“By changing your habits, you reprogram the behaviors that control most of your life and ultimately determine your success.”

A strong passion about how you want to make a living can be a positive force. But making the ability to follow your passion your only job criteria isn’t a smart strategy. Achieving career satisfaction depends on many factors besides passion.  

“Focus means changing only one habit at a time…spend at least one month exclusively on one habit.”

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The Motivation Spectrum

If people are already motivated, the question now is, how motivated are they? The answer lies in the 6 “motivational outlooks” on the spectrum of motivation.

These outlook do not form a continuum. At one moment, we might operate in one particular motivational outlook and later, we may operate with an entirely diferent one.

To illustrate how motivaional outlook work, consier them in light of a routine meeting where 6 different employees are each operating individually based on a different mode of motivation:

  1. Disinterest – This one hated the meeting and considered it as as waste of time.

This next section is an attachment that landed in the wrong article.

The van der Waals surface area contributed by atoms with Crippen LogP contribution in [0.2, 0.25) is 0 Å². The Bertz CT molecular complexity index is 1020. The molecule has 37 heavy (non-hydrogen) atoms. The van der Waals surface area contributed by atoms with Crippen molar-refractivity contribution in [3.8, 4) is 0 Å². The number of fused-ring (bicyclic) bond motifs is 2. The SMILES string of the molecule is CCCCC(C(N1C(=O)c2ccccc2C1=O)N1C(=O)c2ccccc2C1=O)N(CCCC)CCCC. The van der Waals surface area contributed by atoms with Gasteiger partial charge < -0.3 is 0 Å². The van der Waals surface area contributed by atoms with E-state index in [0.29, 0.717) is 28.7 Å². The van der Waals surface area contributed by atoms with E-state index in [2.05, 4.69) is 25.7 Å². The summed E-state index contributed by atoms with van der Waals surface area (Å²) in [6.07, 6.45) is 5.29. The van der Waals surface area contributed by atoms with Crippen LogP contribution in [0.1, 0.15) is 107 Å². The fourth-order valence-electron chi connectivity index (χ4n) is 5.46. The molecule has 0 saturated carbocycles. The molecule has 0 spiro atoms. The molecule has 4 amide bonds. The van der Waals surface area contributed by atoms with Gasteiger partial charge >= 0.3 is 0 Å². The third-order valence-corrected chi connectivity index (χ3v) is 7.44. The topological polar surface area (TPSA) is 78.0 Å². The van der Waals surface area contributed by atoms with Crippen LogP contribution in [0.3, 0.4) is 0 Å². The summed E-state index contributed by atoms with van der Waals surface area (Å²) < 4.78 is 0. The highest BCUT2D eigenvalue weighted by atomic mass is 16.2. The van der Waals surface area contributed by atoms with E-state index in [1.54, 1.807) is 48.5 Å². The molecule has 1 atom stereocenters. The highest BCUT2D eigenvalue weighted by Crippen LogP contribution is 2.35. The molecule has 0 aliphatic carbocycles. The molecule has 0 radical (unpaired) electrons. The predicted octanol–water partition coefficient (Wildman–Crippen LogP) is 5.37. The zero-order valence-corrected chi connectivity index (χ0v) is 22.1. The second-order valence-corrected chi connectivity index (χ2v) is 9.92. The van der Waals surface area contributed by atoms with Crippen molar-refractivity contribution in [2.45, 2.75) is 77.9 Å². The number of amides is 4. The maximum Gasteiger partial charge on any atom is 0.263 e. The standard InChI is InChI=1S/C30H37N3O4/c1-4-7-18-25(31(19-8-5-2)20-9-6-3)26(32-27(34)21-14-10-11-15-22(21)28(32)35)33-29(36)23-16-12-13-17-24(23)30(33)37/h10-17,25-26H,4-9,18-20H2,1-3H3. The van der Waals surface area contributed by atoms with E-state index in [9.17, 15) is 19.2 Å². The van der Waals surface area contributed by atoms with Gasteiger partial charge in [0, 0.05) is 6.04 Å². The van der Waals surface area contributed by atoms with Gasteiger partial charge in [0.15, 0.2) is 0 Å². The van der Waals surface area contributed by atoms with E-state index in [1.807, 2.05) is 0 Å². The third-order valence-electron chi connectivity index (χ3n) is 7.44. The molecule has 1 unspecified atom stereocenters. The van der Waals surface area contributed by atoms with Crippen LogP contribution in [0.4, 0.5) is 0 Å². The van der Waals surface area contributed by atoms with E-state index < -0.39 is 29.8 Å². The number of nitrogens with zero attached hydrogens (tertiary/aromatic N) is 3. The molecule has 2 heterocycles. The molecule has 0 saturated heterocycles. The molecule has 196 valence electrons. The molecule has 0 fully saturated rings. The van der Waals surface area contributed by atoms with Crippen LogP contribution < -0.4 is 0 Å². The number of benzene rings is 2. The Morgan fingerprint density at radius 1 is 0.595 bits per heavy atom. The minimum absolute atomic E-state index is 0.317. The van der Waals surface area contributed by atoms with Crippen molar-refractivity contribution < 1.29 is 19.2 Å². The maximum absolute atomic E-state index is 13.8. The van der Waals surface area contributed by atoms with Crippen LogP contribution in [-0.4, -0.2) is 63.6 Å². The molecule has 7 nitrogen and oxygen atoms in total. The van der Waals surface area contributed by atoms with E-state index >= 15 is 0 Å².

2. External – This one leverage the meeting to show off his power and status within the organization.
  3. Imposed – This one is forced by his or her superiors to attend the meeting. Their superiors might be angry if they missed the meeting.
  4. Aligned – This one loved attending meeting, and felt they might gain valueable knowledge from that meeting.
  5. Integrated – this one enjoyed the meeting because her life has a noble purpose, and the meeting focused on that purpose.
  6. Inherent – This one is gregarious, loves being around people and attends all meetings.

“Setting measurable goals and outcomes is important. Having a defined finish line in front of you can be positively compelling.”

The first 3 motivational outlook are in the suboptimal motivation category and they represent the low-quality motivation or motivational junk food.

People operating based on suboptimal motivational modes often say things like,

“I have to”

“I must”

“I should”

“I’m requied to”

“It’s necessary”

“Because it’s my duty.”

“Everyday, your employees’ appraisal of their workplace leaves them with or without a positive sense of well-being. Their well-being determines their intentions, and intentions are the greatest predictors of behavior.”

The remaining 3 motivational outlook are the optimal ones. They show the kind of motivation which we want, for ourselves, our employees and the people we care about.

They are motivational “health food”.

Outlook based on alignment, integration and inherent motivation generate high-quality energy, vitality and positive well-being which leads to a sustainable results. People with optimal motivation outlook often say,

“I get to”

“I have decided to”

“I am lucky to”

“I elect to”